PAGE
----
Background & aims
Recently, we conducted a prospective randomized controlled trial (RCT) showing that a 6-month 130g/day low-carbohydrate diet (LCD) reduced HbA1c and BMI more than a calorie restricted diet (CRD).  To assess whether the benefits of the LCD persisted after the intensive intervention, we compared HbA1c and BMI between the LCD and CRD groups at 1 year after the end of the 6-month RCT.
Following the end of the 6-month RCT, patients were allowed to manage their own diets with periodic outpatient visits. One year later, we analyzed clinical and nutrition data.
Of the 66 participants in the original study, 27 in the CRD group and 22 in the LCD group completed this trial. One year after the end of the original RCT, the carbohydrate intake was comparable between the groups (215 [189–243]/day in the CRD group and 214 (176–262) g/day in the LCD group). Compared with the baseline data, HbA1c and BMI were decreased in both groups (CRD: HbA1c -0.4 [-0.9 to 0.3] % and BMI -0.63 [-1.20 to 0.18] kg/m2; LCD: HbA1c -0.35 [-1.0 to 0.35] % and BMI -0.77 [-1.15 to -0.12] kg/m2). There were no significant differences in HbA1c and BMI between the groups.
One year after the diet therapy intervention, the beneficial effect of the LCD on reduction of HbA1c and BMI did not persist in comparison with CRD. However, combining the data of both groups, significant improvements in HbA1c and BMI from baseline were observed. Although the superiority of the LCD disappeared 1 year after the intensive intervention, these data suggest that well-constructed nutrition therapy programs, both CRD and LCD, were equally effective in improving HbA1c for at least 1 year.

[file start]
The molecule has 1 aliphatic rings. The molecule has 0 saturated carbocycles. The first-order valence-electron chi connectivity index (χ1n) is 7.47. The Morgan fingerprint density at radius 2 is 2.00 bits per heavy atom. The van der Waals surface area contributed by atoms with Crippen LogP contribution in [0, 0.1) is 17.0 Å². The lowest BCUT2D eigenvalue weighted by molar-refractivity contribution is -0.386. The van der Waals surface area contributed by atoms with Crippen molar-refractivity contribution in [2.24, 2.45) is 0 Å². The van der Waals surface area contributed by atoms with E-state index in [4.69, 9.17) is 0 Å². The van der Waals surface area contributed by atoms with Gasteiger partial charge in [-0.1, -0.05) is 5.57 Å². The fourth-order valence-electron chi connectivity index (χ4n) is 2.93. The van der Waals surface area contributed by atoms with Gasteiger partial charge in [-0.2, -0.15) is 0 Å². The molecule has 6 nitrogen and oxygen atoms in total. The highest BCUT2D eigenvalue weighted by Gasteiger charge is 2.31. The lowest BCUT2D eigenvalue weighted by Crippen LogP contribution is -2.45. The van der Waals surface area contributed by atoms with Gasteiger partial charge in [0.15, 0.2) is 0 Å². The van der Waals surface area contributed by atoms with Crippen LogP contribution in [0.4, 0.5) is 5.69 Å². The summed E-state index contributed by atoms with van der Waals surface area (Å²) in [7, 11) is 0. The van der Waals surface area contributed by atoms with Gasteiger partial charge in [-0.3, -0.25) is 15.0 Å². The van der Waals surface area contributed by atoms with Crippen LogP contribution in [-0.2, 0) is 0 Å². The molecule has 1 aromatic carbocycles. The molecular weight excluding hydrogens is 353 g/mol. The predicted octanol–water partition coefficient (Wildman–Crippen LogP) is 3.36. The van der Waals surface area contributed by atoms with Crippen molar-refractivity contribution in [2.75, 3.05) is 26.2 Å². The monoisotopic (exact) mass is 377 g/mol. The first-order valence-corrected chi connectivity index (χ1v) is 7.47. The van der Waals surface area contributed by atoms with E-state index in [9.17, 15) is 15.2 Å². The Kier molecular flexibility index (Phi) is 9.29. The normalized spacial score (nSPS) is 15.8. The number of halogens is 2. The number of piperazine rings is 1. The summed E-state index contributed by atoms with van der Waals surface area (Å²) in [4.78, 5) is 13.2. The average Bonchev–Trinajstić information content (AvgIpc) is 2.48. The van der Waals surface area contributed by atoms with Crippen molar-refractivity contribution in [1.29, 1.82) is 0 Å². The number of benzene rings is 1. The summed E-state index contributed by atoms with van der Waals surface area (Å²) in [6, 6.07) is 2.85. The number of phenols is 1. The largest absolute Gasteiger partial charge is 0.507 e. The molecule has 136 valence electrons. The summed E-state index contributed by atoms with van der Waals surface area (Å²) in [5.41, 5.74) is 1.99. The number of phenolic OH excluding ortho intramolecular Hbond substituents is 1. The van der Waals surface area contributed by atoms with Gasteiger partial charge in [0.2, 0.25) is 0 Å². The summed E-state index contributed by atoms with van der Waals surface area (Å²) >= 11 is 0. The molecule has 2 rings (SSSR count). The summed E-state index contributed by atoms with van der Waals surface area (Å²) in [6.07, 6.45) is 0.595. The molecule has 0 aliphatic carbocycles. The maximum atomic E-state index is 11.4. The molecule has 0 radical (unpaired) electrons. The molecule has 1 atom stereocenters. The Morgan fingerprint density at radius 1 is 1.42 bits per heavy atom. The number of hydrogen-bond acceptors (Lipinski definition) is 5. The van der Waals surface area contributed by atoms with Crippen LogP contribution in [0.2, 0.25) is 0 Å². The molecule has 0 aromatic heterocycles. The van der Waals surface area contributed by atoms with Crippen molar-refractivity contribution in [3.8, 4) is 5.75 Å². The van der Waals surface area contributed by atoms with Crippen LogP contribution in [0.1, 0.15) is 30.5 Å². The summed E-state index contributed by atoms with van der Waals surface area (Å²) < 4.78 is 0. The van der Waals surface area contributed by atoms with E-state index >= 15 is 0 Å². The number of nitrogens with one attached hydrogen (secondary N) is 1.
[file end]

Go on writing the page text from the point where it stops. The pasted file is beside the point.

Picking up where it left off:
University Hospital Medical Information Network (UMIN) ID000010663
Citation: Sato J, Kanazawa A, Hatae C, Makita S, Komiya K, Shimizu T, et al. (2017) One year follow-up after a randomized controlled trial of a 130 g/day low-carbohydrate diet in patients with type 2 diabetes mellitus and poor glycemic control. PLoS ONE 12(12): e0188892. https://doi.org/10.1371/journal.pone.0188892
Editor: Stephen L. Atkin, Weill Cornell Medical College Qatar, QATAR
Received: June 3, 2017; Accepted: November 13, 2017; Published: December 4, 2017
Copyright: © 2017 Sato et al. This is an open access article distributed under the terms of the Creative Commons Attribution License, which permits unrestricted use, distribution, and reproduction in any medium, provided the original author and source are credited.